Instructional Supports

Instructional Practices

LTELLs need a specific program of study that addresses any academic gaps as well as additional time to close these academic gaps and to develop their academic English language. Highly engaging instruction that:

 

  • Provides explicit language development, with a focus on comprehension, vocabulary development, and advanced grammatical structures needed to comprehend and produce academic language.
  • Promotes oral academic language development, especially in the academic uses of English, by reading plays, doing reader’s theater, and engaging in accountable talk.
  • Provides opportunities to write extensively on a variety of topics for a variety of purposes (e.g., authentic writing for authentic purposes, such as letters to legislators about a topic of interest)
  • Provides opportunities to read widely, with an emphasis on academic language and complex vocabulary.
  • Leverages students’ interests by choosing texts that are socially relevant and challenge students’ ideas about the world.
  • Focuses on active student engagement and accountable participation (e.g., Socratic Seminar, Scored Discussions, Poetry Slams, Collaborative Group Work).

Implementation Options for Schools

Collaborative Support: 

  • A language development specialist provides language instruction support to the content teacher and/or students.

 

Enrichment: 

  • Teacher-supported language development instruction provided before or after school and/or on Saturdays as an extra-curricular session.

 

Extended Day/Year: 

  • Teacher-supported language development rostered class that provides instruction through an extended day/year.

 

Strategic Master Schedule: 

  • Teacher-supported language development instruction.
    • Elementary-During guided reading.
    • Secondary-Elective credit-bearing semester course.

Quality Teaching for English Language Learners

Quality Teaching for English Learners (QTEL) supports English language learners and their teachers with a unique approach to engage and accelerate students’ academic literacy and content knowledge. The QTEL approach features high challenge and high support – for teachers as well as students. There are five principles that help us understand and define excellent teaching.

 

Quality Teaching for English Learners:

  • Sustain academic rigor in teaching English learners.
  • Hold high expectations in teaching English learners.
  • Engage English learners in quality teacher and student interactions.
  • Sustain a language focus in teaching English learners.
  • Develop a quality curriculum for teaching English learners.

 

Source: Walquí, A. & Van Lier, L. (2010). Scaffolding the academic success of adolescent English language learners: A pedagogy of promise. San Francisco, CA: WestEd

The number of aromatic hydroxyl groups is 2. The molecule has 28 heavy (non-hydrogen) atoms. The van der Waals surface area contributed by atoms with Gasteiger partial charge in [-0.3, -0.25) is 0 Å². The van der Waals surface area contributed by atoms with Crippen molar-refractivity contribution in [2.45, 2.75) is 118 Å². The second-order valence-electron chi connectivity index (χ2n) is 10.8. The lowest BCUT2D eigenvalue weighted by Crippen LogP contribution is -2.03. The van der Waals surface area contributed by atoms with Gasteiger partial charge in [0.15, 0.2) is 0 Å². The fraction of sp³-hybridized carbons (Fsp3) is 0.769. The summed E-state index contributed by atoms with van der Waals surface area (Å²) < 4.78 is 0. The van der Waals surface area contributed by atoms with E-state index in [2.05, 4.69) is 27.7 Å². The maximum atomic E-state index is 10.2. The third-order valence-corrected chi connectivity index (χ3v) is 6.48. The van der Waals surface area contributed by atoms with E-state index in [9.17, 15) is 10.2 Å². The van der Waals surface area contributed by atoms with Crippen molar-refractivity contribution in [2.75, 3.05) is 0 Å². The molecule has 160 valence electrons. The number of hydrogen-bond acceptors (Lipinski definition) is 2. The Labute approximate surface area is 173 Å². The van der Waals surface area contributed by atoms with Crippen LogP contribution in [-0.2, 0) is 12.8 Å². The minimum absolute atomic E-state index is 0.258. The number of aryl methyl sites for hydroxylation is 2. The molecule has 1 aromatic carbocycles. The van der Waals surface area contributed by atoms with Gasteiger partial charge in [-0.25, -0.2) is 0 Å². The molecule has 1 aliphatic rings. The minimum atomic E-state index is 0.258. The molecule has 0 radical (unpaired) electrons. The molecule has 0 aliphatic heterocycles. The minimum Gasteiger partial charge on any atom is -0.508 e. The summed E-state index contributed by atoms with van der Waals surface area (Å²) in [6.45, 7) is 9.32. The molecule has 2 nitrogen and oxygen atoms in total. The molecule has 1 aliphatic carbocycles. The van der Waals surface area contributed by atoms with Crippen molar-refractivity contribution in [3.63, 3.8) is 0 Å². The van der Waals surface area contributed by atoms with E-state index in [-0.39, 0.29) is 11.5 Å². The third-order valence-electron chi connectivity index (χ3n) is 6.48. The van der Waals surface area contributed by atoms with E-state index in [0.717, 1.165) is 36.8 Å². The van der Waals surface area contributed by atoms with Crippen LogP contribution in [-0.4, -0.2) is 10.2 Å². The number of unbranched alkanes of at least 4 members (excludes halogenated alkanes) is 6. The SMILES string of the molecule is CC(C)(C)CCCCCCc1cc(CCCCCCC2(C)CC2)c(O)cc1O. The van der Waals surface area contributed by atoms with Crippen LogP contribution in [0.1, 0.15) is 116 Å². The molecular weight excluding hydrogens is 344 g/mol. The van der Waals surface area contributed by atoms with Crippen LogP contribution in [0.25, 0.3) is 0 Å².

Three Moments in a Lesson

Lessons that promote oracy and literacy require intentional planning.  The Three Moments in a Lesson model provides a framework that fosters language and assists teachers in lesson planning.  Within that framework, activity structures or tasks, support the different purposes in each of the three moments.

CCSD ELL Division Resources

Resources

Persuasion Across Time and Space

Built around a set of famous persuasive speeches, this high school unit supports students in reading a range of complex texts. It invites them to write and speak in a variety of ways and for different audiences and purposes. Download the full unit, student handouts, and guidelines.

 

QTELelementary

These QTEL lessons and planning tools were designed by teachers in the San Diego Unified School District for Grades 3, 4, and 5.   The graphic organizers, rubrics, and guides were created for the three moments in a lesson.

 

Video: Three Moments in a Lesson

This two-minute video explains a Three Moments in a Lesson conceptual framework for planning a lesson and/or unit.

 

Supporting ELLs in Mathematics

Stanford University used or adapted tasks from publicly accessible curriculum projects for ELLs at three grade spans (elementary, middle, and high school).  Be sure to download the annotated math tasks and supplementary files at the bottom of the page.

 

5 Key Strategies for ELL Instruction

Dr. Rebecca Green, Senior Research Assistant for Stanford University, shares strategies that benefit ELL students.

 

Teacher Toolkit: English Language Learners

The Teaching Channel has a blog filled with great ideas from passionate educators of English language learners just like you. Let’s get better together!

 

50 Incredibly Useful Links for Learning & Teaching the English Language

TeachThought is dedicated to innovation in K-20 education. This blog has 50 useful links to reference tools and resources for LTELLs, newcomers, and General ELL students.

 

 

Project-Based Learning

Project-Based Learning offers rich learning opportunities for Long-Term English Language Learners.  Project-Based Learning (PBL) captures the excitement of learning with others through real, meaningful, interesting activities, and goes one step further by deliberately targeting skills, and then demonstrating the learning to others. Because good projects are driven and sustained by youth interests, the first phase of PBL requires teachers and mentors to plan to bring in student voice. Visit the links on Identifying LTELL Needs to get to know your students’ interests.